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Feds Often Clueless After Data Losses

Feds Often Clueless After Data Losses
Feds Often Clueless After Data Losses 

By Gregg Keizer
TechWeb News
Oct 18, 2006

Federal agencies not only regularly lose personal identity data, but 
don't even always know what they've lost or how many Americans are 
affected, a recently-released House report claimed.

According to the report issued by the House Government Reform Committee, 
which is chaired by Tom Davis (R-Va.), all 19 federal departments and 
agencies from which data was requested had lost or compromised personal 
information in the three-and-a-half years since January 2003. Some of 
the breaches were losses, others were the result of theft.

In August 2006, for example, a Department of Defense laptop that 
contained personal information on 30,000 Navy applicants and prospects 
fell of a motorcycle driven by a recruiter. "The recruiter returned to 
the scene and was told by a road side worker that a car had stopped and 
picked up the bag," the report said.

Davis's report was prompted by the May theft of a Veterans Affairs 
laptop and external hard drive that had the personal information of some 
26.5 million veterans and active duty military personnel. The hardware 
was recovered about two months later; an FBI analysis concluded that 
none of the confidential information had been accessed on the notebook 
and drive.

"I commend Davis for asking agencies to come forward with this 
information," said Paul Kurtz, executive director of the Cyber Security 
Industry Alliance (CSIA), an industry advocacy group that counts Citrix, 
McAfee, RSA, and Symantec as members. "It was a necessary step and a 
positive move."

The Davis report concluded that data loss is a government-wide problem. 
"This is not restricted to the Department of Veteran Affairs or any 
other single agency," the report stated. More troublesome, however, was 
the fact that in many cases, agencies "do not know what information has 
been lost or how many individuals could be impacted."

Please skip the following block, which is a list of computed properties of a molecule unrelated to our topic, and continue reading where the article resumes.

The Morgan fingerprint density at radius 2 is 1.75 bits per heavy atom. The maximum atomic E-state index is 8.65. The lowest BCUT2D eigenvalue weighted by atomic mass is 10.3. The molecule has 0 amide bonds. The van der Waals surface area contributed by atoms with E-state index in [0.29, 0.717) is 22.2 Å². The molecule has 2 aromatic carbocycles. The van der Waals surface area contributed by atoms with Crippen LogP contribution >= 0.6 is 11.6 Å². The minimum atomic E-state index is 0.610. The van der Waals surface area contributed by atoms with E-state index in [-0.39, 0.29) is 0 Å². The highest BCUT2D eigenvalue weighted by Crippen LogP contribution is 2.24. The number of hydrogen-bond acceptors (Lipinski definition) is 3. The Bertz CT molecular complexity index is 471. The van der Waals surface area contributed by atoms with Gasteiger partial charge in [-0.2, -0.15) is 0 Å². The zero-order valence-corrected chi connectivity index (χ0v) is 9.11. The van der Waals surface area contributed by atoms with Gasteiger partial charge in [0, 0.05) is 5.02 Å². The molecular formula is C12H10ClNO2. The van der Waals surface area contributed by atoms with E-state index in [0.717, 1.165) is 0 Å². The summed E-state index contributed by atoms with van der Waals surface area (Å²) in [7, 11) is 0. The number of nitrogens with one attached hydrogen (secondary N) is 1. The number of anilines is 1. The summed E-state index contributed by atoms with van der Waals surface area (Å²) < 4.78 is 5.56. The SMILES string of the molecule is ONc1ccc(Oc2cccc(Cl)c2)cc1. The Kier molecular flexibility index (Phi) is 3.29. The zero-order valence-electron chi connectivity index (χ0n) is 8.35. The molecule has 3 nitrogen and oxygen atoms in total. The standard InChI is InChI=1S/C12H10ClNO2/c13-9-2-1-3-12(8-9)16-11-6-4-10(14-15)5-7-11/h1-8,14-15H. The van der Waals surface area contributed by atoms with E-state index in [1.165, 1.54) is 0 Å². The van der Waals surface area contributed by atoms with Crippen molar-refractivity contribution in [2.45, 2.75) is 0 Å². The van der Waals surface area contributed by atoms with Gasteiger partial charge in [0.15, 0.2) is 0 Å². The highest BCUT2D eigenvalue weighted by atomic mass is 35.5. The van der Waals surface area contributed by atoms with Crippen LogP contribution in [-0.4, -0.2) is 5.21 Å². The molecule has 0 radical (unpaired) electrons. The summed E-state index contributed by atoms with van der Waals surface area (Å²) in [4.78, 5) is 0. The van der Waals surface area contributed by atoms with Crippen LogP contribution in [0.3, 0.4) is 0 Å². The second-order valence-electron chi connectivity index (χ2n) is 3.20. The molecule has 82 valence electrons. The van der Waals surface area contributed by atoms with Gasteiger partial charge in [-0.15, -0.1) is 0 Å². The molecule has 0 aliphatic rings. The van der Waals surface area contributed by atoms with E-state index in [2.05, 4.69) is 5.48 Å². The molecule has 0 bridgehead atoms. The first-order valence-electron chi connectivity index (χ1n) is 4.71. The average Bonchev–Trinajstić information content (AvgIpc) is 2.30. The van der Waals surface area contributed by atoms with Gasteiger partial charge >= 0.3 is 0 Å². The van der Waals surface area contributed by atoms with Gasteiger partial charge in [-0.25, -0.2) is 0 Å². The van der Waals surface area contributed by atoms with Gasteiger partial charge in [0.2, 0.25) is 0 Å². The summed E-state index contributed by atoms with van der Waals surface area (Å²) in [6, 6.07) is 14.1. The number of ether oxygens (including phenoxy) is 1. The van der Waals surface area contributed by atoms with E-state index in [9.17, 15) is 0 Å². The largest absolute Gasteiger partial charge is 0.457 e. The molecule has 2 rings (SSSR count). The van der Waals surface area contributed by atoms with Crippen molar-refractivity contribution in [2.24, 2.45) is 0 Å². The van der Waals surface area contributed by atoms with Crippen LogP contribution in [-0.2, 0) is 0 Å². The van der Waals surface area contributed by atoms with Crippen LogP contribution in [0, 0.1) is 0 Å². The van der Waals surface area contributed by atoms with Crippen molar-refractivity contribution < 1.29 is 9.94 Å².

"That's not surprising," said Kurtz. "But it does underscore the gravity 
of the situation. Government is simply not giving this the attention it 

Although Congress pondered several data breach bills in the 
just-concluded session, none were passed. Kurtz, who in the past has 
been critical of the low priority the issue was given, continued to 
hammer at legislators.

"People's sensitive information must be secured across federal agencies. 
Users are confused. They hear from the private sector, such as brokerage 
houses, that their information is secure, but then find out it's not 
secure in other places, like the government. There needs to be a set of 
common standards."

Still, Kurtz hasn't given up on the idea of national data breach and 
notification bill passing. "If I was a betting man, I'll take the bet 
[that Congress will pass something next session]. But that's because 
it's two years we're talking about."

In fact, Congress came close to putting something on the President's 
desk in the 190th Congress. "This was in the top 10, but not in the top 
5," Kurtz said. "There is a recognition and concern that this is a real 
problem. But it will take a lot of work."

That shouldn't bowl over anyone who has followed the federal 
government's abysmal record in IT security. In the most recent security 
report card issued by Congress, the government as a whole pulled a 
dismal "D+". Eight of the 24 departments and agencies graded were given 
an "F".

"There's definitely a connection between the grades and data losses," 
said Kurtz.

The House report can be downloaded from here as a 15-page PDF file. 

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